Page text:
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At Fontainebleau

 IT was a day of sun and rain, 
Uncertain as a child’s swift moods; 
And I shall never spend again 
So blithe a day among the woods.
Was it because the Gods were pleased That they were awful in our eyes, Whom we in very deed appeased With barley-cakes of sacrifice? The forest knew her and was glad, And laughed for very joy to know Her child was with her; then, grown sad, She wept, because her child must go.
And Alice, like a little Faun, Went leaping over rocks and ferns, Coursing the shadow-race from dawn Until the twilight-flock returns.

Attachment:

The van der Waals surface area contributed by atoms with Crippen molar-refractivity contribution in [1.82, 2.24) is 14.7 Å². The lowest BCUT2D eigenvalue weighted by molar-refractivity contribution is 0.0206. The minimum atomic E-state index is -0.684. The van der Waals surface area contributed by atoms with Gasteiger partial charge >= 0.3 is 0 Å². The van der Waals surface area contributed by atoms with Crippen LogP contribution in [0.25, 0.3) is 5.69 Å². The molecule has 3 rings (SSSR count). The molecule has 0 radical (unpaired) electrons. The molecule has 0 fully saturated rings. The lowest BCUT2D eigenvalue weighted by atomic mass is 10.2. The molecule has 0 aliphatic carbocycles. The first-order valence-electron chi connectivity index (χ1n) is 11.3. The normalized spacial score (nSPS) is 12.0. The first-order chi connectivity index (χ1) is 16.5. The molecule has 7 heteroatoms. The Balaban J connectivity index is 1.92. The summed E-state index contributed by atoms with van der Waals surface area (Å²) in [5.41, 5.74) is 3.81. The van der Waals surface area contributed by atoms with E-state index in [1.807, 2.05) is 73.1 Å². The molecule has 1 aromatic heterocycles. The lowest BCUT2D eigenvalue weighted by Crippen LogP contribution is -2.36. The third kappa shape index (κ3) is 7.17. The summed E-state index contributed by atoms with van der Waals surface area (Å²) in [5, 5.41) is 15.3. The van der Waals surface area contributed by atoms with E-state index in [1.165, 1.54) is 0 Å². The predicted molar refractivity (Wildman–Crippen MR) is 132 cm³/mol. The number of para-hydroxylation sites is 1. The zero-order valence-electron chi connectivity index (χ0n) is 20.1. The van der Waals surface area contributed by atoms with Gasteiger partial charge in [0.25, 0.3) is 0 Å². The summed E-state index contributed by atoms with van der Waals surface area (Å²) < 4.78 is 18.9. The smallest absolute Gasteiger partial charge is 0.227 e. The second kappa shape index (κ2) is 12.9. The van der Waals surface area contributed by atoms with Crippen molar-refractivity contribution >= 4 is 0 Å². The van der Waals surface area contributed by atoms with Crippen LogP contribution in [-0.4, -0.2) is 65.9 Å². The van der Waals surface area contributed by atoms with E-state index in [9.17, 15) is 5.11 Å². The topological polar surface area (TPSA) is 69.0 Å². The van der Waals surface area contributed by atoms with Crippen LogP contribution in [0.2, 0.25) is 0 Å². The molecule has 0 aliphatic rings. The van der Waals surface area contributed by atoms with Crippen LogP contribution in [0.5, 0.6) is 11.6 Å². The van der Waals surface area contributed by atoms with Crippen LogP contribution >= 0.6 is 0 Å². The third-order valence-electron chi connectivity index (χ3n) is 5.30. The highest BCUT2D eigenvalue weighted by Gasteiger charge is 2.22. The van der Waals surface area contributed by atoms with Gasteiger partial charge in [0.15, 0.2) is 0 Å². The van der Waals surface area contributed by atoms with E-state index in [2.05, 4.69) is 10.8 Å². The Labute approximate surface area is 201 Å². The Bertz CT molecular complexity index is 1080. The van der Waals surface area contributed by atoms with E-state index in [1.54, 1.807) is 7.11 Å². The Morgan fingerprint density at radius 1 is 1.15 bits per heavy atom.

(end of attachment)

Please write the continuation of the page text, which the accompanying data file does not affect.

And she would spy and she would capture The shyest flower that lit the grass; The joy I had to watch her rapture Was keen as even her rapture was.
The forest knew her and was glad, And laughed and wept for joy and woe.
This was the welcome that she had Among the woods of Fontainebleau.

Poem by Arthur Symons
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